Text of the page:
The liquid volatile material for the green slip may also contain at least one solvent and at least one binder which dissolves in or is dispersed in the solvent. The binder may include, for example, one or more of the following: poly vinyl alcohol, acrylics, poly vinyl butyral, poly ethylene oxide and polyethylene glycols of various molecular weights, polyvinyl pyrrolidone, cellulosics such as hydroxymethylcellulose, hydroxyethylcellulose and hydroxyproplycellulose, gums such as agar gum and gum Arabic, acrylics, vinylacrylics, acrylic acids, polyacrylamides, starches or other combinations and permutations of binders known in the art. Alternately the green slip may contain an emulsion such as an acrylic emulsion with an aqueous liquid (i.e. a liquid that includes water). Alternately, the liquid volatile material of the green slip may contain one or more binder precursors which act to form the binder upon heating, drying or exposure to radiation. Such binder precursors are, for example, acrylics such as poly methyl methacrylate, or condensation polymers, such as polyfunctional acids and glycols. In addition, the liquid volatile material of the green slip may contain a low vapor pressure, high boiling temperature (above 250° C.), plasticizer such as dibutyl phthalate, butyl phenyl phthalate, low molecular weight poly ethylene glycol, or other plasticizers, which act to lower the glass transition temperature (Tg) or improve the plasticity of the particular binder so as to make the green sheet less brittle during handling or subsequent forming. With the use of sufficient plasticizer, the Tg, of the binder system (one or more binder and one or more plasticizer) and the effective Tg of the green sheet may be lowered below the temperature of embossing so as to enable embossing of the green sheet without fracture. In general, increasing the plasticizer content lowers the Tg of the green sheet. However, if the Tg is too low, then the green sheet will be difficult to handle due to low strength or insufficient resistance to deformation from handling. It is common practice in the dielectric industry to use a high ratio of plasticizer to binder so as to enable subsequent lamination and deformation. In the case of green sheet too readily deformable to handle at room temperature, the green sheet typically may remain supported by the carrier film throughout the embossing process.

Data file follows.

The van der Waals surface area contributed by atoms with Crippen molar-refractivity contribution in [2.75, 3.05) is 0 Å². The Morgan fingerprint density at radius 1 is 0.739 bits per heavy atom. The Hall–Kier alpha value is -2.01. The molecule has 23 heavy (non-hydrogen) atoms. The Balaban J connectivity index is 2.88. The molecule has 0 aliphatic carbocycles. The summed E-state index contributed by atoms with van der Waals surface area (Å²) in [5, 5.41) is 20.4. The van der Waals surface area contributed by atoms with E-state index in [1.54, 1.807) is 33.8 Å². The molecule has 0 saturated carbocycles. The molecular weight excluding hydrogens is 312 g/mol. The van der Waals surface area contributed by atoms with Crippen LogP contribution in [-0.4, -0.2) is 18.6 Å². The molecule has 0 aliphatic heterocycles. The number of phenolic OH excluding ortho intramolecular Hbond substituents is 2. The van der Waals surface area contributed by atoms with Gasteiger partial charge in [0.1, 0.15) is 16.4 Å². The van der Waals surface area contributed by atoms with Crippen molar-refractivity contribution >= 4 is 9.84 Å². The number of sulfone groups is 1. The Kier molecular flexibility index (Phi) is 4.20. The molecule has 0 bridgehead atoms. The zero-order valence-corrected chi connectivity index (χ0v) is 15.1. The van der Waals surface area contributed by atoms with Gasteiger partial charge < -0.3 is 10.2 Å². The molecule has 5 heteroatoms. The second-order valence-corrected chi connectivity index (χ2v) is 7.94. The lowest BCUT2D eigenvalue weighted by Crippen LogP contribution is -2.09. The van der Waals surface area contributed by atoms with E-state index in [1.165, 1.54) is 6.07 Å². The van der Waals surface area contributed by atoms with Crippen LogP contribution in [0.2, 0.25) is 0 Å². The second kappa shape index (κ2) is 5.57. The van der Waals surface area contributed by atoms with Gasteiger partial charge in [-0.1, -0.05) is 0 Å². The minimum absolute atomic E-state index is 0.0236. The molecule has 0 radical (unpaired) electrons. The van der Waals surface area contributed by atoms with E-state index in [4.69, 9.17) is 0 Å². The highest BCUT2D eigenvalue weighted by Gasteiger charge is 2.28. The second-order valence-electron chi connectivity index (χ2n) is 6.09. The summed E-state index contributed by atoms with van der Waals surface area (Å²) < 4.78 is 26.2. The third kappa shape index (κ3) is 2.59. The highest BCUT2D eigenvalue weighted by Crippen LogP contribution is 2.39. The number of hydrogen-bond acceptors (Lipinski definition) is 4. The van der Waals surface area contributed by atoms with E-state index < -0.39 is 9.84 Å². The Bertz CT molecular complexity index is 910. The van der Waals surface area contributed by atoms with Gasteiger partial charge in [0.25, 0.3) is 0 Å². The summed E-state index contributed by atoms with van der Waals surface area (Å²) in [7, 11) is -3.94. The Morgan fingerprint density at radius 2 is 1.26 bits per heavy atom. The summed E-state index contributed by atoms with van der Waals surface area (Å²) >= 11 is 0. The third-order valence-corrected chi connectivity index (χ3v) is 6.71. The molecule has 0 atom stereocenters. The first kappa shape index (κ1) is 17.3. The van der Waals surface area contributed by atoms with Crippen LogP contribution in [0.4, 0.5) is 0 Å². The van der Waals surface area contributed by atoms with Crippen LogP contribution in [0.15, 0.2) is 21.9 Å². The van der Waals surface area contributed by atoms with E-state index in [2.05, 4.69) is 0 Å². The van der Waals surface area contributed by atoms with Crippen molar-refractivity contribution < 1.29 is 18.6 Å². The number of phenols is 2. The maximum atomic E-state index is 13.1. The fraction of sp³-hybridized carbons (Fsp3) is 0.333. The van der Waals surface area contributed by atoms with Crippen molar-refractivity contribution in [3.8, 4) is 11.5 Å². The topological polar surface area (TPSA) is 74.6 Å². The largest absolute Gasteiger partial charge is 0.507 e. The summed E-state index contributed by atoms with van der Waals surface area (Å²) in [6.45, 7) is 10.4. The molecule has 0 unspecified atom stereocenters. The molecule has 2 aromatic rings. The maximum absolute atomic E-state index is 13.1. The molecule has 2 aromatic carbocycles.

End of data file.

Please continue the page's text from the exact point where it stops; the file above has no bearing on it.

It is preferred that the green sheet be stiff enough to be self supporting without deformation for handling after release from the carrier. If release takes place before embossing it is preferred that the green sheet be stiff enough to perform embossing without the carrier. This may be achieved by maintaining a transition temperature for the binder of between −50° C. and 100° C., more preferably between −10° C. and 50° C. (The transition temperature is a temperature at which the is a change in the slope of elastic modulus of the material vs. temperature.) This is achieved, for example, in the polyvinyl butyral/dibutyl phthalate binder system by a relatively high ratio of binder to plasticizer, typically greater than 0.5 by weight, more preferably between 1 and 3.5, and more preferably between 1.25 and 2.5. Other ratios may be appropriate for other binder systems. For example, poly butyl methacrylate has a Tg low enough to require little or no plasticizer to obtain a Tg below 30° C. In the polyvinyl butyral/dibutyl phthalate system, a binder to plasticizer ratio of around 2 enables good handling of the green sheet but not embossing below 30° C.